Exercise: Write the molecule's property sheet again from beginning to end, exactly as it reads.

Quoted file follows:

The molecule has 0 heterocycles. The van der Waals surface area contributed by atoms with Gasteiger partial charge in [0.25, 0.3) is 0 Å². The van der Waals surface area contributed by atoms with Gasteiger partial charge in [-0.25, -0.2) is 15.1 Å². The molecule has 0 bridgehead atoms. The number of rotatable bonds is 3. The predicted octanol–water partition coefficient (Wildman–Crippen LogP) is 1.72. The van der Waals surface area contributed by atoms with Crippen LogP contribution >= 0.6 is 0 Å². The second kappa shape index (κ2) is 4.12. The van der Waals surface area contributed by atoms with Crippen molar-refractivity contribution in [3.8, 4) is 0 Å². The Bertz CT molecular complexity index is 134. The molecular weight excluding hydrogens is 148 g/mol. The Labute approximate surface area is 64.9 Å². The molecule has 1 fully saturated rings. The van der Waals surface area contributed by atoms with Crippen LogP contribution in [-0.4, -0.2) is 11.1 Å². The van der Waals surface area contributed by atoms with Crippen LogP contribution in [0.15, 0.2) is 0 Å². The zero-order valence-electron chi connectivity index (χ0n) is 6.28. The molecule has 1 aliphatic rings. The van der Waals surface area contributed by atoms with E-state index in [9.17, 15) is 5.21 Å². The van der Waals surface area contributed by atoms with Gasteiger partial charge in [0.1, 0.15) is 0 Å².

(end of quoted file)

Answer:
The molecule has 0 heterocycles. The van der Waals surface area contributed by atoms with Gasteiger partial charge in [0.25, 0.3) is 0 Å². The van der Waals surface area contributed by atoms with Gasteiger partial charge in [-0.25, -0.2) is 15.1 Å². The molecule has 0 bridgehead atoms. The number of rotatable bonds is 3. The predicted octanol–water partition coefficient (Wildman–Crippen LogP) is 1.72. The van der Waals surface area contributed by atoms with Crippen LogP contribution >= 0.6 is 0 Å². The second kappa shape index (κ2) is 4.12. The van der Waals surface area contributed by atoms with Crippen molar-refractivity contribution in [3.8, 4) is 0 Å². The Bertz CT molecular complexity index is 134. The molecular weight excluding hydrogens is 148 g/mol. The Labute approximate surface area is 64.9 Å². The molecule has 1 fully saturated rings. The van der Waals surface area contributed by atoms with Crippen LogP contribution in [-0.4, -0.2) is 11.1 Å². The van der Waals surface area contributed by atoms with Crippen LogP contribution in [0.15, 0.2) is 0 Å². The zero-order valence-electron chi connectivity index (χ0n) is 6.28. The molecule has 1 aliphatic rings. The van der Waals surface area contributed by atoms with E-state index in [9.17, 15) is 5.21 Å². The van der Waals surface area contributed by atoms with Gasteiger partial charge in [0.1, 0.15) is 0 Å².